The 4 Elements of Cyber-Liability Risk Management

The majority of businesses do not have adequate cyber-liability risk management procedures in place. Moreover, many do not understand the four fundamental elements of risk management as they apply to cyber-liability exposures.

Risk Avoidance

Avoiding the activities that could cause risk will, of course, help businesses avoid risk overall. There are extreme measures like not accepting credit card payments and not using the Internet within the facility. More reasonable measures can include the following:

  • Do not write down or copy confidential information.
  • Use the Internet only for business transactions.
  • Prohibit employees from using the Internet for personal reasons.
  • Store sensitive documents in a locked, fire-resistant file cabinet.
  • Dispose of sensitive documents by shredding.
  • Use security cameras and lighting.
  • Connect the facility to a central security company.

Risk Reduction

Businesses can reduce the likelihood or severity of loss through the proper policies and procedures. The following are risk-reduction strategies:

  • Implement written policies and procedures regarding the handling of sensitive personal information.
  • Train employees on policies and procedures. Review and update these regularly.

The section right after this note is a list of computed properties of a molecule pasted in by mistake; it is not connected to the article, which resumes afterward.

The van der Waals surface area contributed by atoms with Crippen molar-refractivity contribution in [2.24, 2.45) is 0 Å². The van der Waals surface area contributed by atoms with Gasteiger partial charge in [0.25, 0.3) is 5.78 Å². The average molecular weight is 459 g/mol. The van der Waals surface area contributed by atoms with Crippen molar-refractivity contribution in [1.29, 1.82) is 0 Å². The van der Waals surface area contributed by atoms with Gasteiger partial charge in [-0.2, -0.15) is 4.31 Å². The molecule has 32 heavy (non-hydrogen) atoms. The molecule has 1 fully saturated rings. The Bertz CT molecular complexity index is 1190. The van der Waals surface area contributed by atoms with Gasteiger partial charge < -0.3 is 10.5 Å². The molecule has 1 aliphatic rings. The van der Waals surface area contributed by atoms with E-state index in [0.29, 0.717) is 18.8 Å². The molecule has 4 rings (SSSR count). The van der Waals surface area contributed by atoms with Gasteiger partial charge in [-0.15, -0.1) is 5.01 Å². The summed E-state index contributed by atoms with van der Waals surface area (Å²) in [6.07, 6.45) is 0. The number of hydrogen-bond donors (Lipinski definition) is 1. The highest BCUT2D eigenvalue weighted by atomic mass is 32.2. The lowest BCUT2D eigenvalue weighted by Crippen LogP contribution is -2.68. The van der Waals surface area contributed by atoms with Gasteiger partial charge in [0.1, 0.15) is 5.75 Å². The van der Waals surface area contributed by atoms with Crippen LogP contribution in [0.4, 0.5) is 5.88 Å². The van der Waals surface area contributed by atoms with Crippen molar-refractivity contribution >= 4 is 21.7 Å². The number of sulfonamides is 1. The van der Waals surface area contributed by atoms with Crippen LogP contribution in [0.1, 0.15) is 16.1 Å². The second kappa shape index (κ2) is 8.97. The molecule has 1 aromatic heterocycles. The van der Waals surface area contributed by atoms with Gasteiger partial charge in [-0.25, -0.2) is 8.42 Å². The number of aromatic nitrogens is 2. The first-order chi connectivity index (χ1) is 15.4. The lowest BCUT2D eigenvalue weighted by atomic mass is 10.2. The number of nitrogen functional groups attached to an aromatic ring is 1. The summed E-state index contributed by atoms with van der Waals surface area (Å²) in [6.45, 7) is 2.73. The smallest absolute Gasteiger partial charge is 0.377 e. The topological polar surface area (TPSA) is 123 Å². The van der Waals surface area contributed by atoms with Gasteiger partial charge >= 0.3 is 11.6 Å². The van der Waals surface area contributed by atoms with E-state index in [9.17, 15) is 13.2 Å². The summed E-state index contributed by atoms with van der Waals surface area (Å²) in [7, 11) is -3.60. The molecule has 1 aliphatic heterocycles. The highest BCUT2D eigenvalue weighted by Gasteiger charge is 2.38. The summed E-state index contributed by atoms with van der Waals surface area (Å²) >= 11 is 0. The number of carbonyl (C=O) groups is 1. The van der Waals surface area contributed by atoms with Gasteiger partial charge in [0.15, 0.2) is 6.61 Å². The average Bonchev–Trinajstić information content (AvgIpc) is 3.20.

• Screen employees using criminal background checks.
  • Utilize third-party, PCI-DSS-certified vendors who comply with the major objectives of the certification standards.

Risk Transfer

Sharing the burden of risk with another party is a form of risk management. This can include both insurance and contracts.
A variety of coverages and policies are available to address cyber-liability exposures at various price ranges. Companies should work with their independent insurance agents to analyze risk and identify appropriate coverage and limits.
Basic liability coverage can include privacy notification and identity protection expense, public relations expense, electronic-data restoration expense, and more.
It’s crucial to understand any contracts with customers and vendors. Businesses need to know what risks they are assuming, and they should always seek legal counsel to review contracts. Insurance requirements should always be discussed with an independent insurance agent.

Risk Retention

Finally, risk retention is the acceptance of risk, which includes both a lack of coverage, and the purchasing of a policy with specific coverage as it relates to a particular exposure inclusive of the policy’s limits, sublimits, and deductibles.

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